Planta Med 2015; 81(04): 259-271
DOI: 10.1055/s-0034-1396313
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Georg Thieme Verlag KG Stuttgart · New York

Prospects of Boswellic Acids as Potential Pharmaceutics

Zhiyong Du*
1  Institution of Basic Theory, China Academy of Chinese Medical Sciences, Beijing, China
,
Zhenli Liu*
1  Institution of Basic Theory, China Academy of Chinese Medical Sciences, Beijing, China
,
Zhangchi Ning
2  School of Chinese Materia Medica, Beijing University of Chinese Medicine, Beijing Municipal Key Laboratory for Basic Research of Chinese Medicine, Beijing, China
,
Yuanyan Liu
2  School of Chinese Materia Medica, Beijing University of Chinese Medicine, Beijing Municipal Key Laboratory for Basic Research of Chinese Medicine, Beijing, China
,
Zhiqian Song
1  Institution of Basic Theory, China Academy of Chinese Medical Sciences, Beijing, China
,
Chun Wang
1  Institution of Basic Theory, China Academy of Chinese Medical Sciences, Beijing, China
,
Aiping Lu
3  Institute of Basic Research in Clinical Medicine, China Academy of Chinese Medical Sciences, Beijing, China
4  School of Chinese Medicine, Hong Kong Baptist University, Kowloon Tong, Hong Kong SAR, China
› Author Affiliations
Further Information

Publication History

received 03 June 2014
revised 22 October 2014

accepted 07 January 2015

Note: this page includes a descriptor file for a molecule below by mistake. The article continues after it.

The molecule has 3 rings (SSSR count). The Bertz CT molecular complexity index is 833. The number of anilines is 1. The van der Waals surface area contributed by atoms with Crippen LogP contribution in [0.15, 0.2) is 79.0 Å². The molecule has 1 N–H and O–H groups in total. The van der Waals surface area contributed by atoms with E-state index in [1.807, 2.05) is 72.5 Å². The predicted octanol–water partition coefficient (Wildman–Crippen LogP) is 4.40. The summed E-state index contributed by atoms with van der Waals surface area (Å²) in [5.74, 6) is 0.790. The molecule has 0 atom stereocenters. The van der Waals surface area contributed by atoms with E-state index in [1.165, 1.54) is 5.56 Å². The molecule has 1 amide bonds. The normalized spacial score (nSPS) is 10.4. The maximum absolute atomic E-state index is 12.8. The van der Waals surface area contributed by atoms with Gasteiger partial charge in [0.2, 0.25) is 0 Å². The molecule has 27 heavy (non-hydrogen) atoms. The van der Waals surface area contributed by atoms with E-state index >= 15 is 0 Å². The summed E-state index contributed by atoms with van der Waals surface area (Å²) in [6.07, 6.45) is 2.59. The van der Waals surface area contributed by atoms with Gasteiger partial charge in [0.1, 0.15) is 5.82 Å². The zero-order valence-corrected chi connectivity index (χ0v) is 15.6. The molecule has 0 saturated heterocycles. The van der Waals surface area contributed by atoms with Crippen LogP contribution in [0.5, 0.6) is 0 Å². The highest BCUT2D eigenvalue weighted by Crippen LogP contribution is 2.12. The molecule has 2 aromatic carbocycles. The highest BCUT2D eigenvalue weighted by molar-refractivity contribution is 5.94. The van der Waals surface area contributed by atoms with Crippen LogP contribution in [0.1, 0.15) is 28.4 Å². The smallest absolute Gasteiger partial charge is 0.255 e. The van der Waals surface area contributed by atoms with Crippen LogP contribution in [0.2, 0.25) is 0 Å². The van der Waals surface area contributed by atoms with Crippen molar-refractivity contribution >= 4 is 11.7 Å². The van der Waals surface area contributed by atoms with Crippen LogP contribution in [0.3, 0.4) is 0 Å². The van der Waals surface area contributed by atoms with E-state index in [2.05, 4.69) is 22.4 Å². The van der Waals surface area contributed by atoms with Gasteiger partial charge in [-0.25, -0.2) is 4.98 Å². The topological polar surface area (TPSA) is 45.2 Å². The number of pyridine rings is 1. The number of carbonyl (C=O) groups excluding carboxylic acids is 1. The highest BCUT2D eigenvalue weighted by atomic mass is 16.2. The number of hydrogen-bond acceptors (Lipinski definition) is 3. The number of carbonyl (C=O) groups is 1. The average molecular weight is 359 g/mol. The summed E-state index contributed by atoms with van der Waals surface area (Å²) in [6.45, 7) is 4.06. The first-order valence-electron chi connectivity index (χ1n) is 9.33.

Publication Date:
25 February 2015 (eFirst)

Abstract

Boswellic acids have long been considered the main bioactive components of frankincense, and many studies in vitro and in animals as well as several clinical studies have confirmed their various bioactivities. In particular, a large number of mechanistic studies have confirmed their anti-inflammatory and antitumor activities. However, not every boswellic acid exhibits a satisfactory pharmacological performance, which depends on the chemical structure and functional groups of the acid. To enhance the pharmacological values of boswellic acids, derivatization has been specifically applied with the aim of discovering more active derivatives of BAs. In addition, the preliminary pharmacokinetic studies of these compounds using various standard methods show their poor bioavailability in humans and rodents, which has led to questions of their pharmacological relevance and potentially limits their use in clinical practice and pharmaceutical development. To improve these effects, some approaches have shown some improvements in effectiveness, and the new formula compatibility approach is considered a very reasonable method for improving the bioavailability of boswellic acids.

* These authors contributed equally to this work.